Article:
[Metroactive Dining]

[ Dining Index | Santa Cruz | Metroactive Home | Archives ]

Photograph by Stephen Laufer

Swing Set: Revelers throw down and chow down at Bocci's Sunday jam.

Belle of the Ball

More than just a restaurant, Bocci's Cellar is a joyous celebration with food

By Selene Latigo

There are some restaurants I go to solely for the food, places where the caliber of ingredients and technique coalesce into consistently excellent dishes. If I'm lucky, some of these culinary destinations have an equal level of ambience, creating a well-rounded dining experience. On the other hand, there are times when the environment of a restaurant takes precedence over the food, when the entertainment is more important than every flavor and nuance of the meal. Bocci's Cellar is such a place.

On Sunday night, Dave and I went out with a friend to revel in the popular weekly sounds of the Santa Cruz Jazz Society. Performing in the back barn of this historic building on Encinal Street, this jazz group, along with many other live musicians throughout the week, draws crowds into an industrial area with no nightlife, where the gem of the neighborhood is Costco. Walking up the dark and empty road, the only indication that there was life this side of River Street was the lighted Bocci's sign and the line of deserted cars crowding the street. As we got closer, music wafted toward us, and moments later we found ourselves immersed in the deafeningly joyous Sunday night jam, packed at 6pm.

Peeking into the regular dining room, I saw that it was empty, with everyone preferring the casual dirt floor and heat lamps of the barn to sip drinks at stageside tables. We waited a bit to join them once a table opened up.

From the basic and affordable wine list featuring standards from Italy, Chile, Australia and Sonoma, we chose a bottle of the 2003 Antinori Sangiovese ($19), a good table wine that could go with just about any meal. Finding it difficult to focus on anything other than the skilled musicians, we bopped our heads and munched on the francese bread with balsamic and garlic dipping oil that our server quickly brought out, happy to take our time and enjoy our rustic surroundings.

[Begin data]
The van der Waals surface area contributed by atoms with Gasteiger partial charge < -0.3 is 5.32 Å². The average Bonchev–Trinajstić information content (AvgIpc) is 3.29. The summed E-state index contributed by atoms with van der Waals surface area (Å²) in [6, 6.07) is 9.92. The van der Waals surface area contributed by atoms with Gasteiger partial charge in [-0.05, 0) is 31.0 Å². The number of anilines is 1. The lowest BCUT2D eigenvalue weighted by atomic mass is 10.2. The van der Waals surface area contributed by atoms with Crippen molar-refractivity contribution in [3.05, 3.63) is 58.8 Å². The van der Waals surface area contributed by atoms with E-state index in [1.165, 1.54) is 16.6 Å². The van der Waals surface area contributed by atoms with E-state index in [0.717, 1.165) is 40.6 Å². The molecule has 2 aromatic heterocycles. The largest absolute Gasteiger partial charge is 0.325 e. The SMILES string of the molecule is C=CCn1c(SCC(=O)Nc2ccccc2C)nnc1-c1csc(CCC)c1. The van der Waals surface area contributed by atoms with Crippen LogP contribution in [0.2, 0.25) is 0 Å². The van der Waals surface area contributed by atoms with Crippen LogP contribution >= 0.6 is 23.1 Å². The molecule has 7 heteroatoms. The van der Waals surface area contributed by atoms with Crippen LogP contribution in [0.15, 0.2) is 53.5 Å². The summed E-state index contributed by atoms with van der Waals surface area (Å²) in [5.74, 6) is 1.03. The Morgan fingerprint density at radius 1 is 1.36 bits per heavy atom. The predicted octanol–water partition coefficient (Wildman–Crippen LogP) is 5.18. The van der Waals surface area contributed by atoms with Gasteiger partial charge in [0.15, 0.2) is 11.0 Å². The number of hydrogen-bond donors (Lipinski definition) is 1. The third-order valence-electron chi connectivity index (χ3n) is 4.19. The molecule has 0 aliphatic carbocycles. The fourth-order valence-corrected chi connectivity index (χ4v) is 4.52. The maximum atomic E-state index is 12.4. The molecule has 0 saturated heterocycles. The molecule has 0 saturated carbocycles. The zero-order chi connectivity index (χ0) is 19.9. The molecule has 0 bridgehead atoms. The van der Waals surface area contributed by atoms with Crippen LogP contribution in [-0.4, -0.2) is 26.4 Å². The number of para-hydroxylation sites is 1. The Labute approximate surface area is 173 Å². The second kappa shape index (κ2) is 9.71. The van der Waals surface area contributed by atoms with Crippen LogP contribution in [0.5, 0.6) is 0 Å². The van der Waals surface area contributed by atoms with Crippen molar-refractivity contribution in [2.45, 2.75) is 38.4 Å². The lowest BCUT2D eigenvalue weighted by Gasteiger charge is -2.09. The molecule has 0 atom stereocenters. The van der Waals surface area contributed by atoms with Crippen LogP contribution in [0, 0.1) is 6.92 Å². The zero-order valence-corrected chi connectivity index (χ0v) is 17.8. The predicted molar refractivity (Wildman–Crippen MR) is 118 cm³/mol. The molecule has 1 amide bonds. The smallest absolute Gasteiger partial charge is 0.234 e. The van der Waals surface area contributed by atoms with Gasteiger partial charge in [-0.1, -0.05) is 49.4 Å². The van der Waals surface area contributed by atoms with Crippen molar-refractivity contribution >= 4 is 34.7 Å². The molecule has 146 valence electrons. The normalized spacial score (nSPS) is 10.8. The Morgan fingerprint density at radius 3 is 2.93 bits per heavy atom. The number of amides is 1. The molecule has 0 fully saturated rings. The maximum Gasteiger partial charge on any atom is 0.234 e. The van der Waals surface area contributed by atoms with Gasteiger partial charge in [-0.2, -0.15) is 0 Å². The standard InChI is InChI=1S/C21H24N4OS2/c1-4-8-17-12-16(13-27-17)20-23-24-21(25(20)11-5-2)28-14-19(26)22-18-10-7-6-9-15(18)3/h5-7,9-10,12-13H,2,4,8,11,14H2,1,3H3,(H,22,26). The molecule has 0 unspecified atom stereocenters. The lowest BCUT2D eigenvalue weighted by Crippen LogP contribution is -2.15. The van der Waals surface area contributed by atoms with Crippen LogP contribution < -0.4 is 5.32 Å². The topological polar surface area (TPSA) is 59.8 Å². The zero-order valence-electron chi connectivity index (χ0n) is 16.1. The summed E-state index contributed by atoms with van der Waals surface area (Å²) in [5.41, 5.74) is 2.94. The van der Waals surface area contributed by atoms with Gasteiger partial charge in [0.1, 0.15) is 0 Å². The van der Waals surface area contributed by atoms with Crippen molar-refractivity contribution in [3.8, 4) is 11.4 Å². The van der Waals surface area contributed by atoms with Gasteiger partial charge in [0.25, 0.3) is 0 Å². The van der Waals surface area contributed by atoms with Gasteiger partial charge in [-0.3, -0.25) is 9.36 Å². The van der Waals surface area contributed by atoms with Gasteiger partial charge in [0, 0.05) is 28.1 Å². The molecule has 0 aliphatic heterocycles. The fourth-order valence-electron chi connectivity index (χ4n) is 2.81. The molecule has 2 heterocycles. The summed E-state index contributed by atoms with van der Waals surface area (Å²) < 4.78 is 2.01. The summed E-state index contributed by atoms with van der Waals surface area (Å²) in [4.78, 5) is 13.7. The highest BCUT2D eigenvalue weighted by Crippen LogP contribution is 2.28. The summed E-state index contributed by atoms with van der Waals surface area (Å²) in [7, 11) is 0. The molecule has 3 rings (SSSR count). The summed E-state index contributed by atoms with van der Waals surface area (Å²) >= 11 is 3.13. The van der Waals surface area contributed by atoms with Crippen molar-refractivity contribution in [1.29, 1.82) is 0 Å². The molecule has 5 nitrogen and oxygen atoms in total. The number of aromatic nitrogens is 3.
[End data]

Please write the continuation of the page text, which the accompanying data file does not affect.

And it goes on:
After a few more songs, we ordered from the Italian-influenced, meat-heavy menu with items such as pork scaloppini and ravioli with sausage. Dave decided on the classic spaghetti with meatballs ($13.95), which came with soup or salad. His selection, the chicken seaweed soup, was an interesting Asian take on chicken soup, with a salty ocean flavor akin to miso. His al dente fettuccine contained a mix of vegetables and several small, firm pork and beef meatballs. He proclaimed this heaping dish to be exactly as expected and said his parents in Utica, N.Y., would "love this place."

Aubrey chose one of the two Sunday night specials, both only $5. Her barbecued chicken thigh was golden brown and served with a side of rice and vegetables. Although the dark meat was tender and flavorful, it was more like roasted chicken with a thin layer of sauce, but for $5, who's complaining? She also ordered the house salad ($3.95) with gorgonzola dressing--a small plate of fresh greens, grated carrots and cucumber, lightly tossed in the dressing with tiny cubed croutons and a generous amount of crumbled bleu cheese.

I opted for the other special, the penne pomodoro ($5, regularly $9.95) and a Caesar salad ($6.95). My salad, unlike Aubrey's, was wilted and heavily dressed, and the portion was quite small for the price. The penne, however, was piled onto a large oval-shaped platter. Although the tomato, carrot, zucchini, celery and onion marinara that topped my pasta was not what "pomodoro" means to me, it was zesty, savory and flavorful.

We also ordered an appetizer, which didn't arrive until we were close to the end of our entrees. The garlic cheese bread ($6.95) was the same francese toasted and doused in butter, garlic, gooey mozzarella, basil and chopped tomatoes. I picked off the pale, watery tomatoes and guiltily devoured two pieces of the decadent snack that became our dessert.

The band packed up around 7:30 and most of the crowd departed either into the main bar or to the cozy outdoor patio with tucked-away tables and a roaring fire pit. Inside, there was romantic lighting, gleaming wood and a welcoming energy. At Bocci's Cellar, drinks flow, the music booms and everyone has a good time. The food is standard fare, but the ambience is the reason to return time after time.

Bocci's Cellar
Address: 140 Encinal St., Santa Cruz
Phone: 831.427.1795
Hours: Monday-Saturday, lunch 11am-4:30pm, dinner 5pm-9:30pm Sunday, 3pm-9pm.
Price: $4-$20

[ Santa Cruz | Metroactive Central | Archives ]

From the November 16-23, 2005 issue of Metro Santa Cruz.

Copyright © 2005 Metro Publishing Inc. Maintained by Boulevards New Media.

For more information about Santa Cruz, visit santacruz.com.

Foreclosures - Real Estate Investing
San Jose.com Real Estate